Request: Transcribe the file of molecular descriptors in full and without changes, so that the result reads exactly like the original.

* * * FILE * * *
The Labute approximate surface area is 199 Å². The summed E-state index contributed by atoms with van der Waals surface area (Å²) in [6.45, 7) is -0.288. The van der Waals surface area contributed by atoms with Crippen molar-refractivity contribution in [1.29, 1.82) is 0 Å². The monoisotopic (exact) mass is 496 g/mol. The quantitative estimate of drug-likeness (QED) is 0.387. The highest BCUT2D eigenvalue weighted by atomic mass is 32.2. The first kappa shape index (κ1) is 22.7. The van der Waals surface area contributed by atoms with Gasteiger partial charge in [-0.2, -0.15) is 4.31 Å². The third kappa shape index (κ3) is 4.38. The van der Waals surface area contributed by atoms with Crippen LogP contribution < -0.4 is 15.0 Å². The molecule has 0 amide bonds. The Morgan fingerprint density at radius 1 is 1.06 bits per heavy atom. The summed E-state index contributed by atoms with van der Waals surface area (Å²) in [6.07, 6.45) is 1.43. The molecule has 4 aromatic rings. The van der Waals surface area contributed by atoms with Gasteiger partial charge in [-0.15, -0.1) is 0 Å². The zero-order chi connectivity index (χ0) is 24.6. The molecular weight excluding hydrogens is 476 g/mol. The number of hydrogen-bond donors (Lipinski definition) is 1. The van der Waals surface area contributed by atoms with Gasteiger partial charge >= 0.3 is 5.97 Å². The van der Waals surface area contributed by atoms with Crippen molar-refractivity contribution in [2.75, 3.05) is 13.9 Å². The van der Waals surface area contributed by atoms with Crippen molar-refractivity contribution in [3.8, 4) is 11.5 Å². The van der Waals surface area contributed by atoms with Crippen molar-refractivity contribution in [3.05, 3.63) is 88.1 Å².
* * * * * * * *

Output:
The Labute approximate surface area is 199 Å². The summed E-state index contributed by atoms with van der Waals surface area (Å²) in [6.45, 7) is -0.288. The van der Waals surface area contributed by atoms with Crippen molar-refractivity contribution in [1.29, 1.82) is 0 Å². The monoisotopic (exact) mass is 496 g/mol. The quantitative estimate of drug-likeness (QED) is 0.387. The highest BCUT2D eigenvalue weighted by atomic mass is 32.2. The first kappa shape index (κ1) is 22.7. The van der Waals surface area contributed by atoms with Gasteiger partial charge in [-0.2, -0.15) is 4.31 Å². The third kappa shape index (κ3) is 4.38. The van der Waals surface area contributed by atoms with Crippen LogP contribution < -0.4 is 15.0 Å². The molecule has 0 amide bonds. The Morgan fingerprint density at radius 1 is 1.06 bits per heavy atom. The summed E-state index contributed by atoms with van der Waals surface area (Å²) in [6.07, 6.45) is 1.43. The molecule has 4 aromatic rings. The van der Waals surface area contributed by atoms with Gasteiger partial charge in [-0.15, -0.1) is 0 Å². The zero-order chi connectivity index (χ0) is 24.6. The molecular weight excluding hydrogens is 476 g/mol. The number of hydrogen-bond donors (Lipinski definition) is 1. The van der Waals surface area contributed by atoms with Gasteiger partial charge >= 0.3 is 5.97 Å². The van der Waals surface area contributed by atoms with Crippen molar-refractivity contribution in [2.75, 3.05) is 13.9 Å². The van der Waals surface area contributed by atoms with Crippen molar-refractivity contribution in [3.8, 4) is 11.5 Å². The van der Waals surface area contributed by atoms with Crippen molar-refractivity contribution in [3.05, 3.63) is 88.1 Å².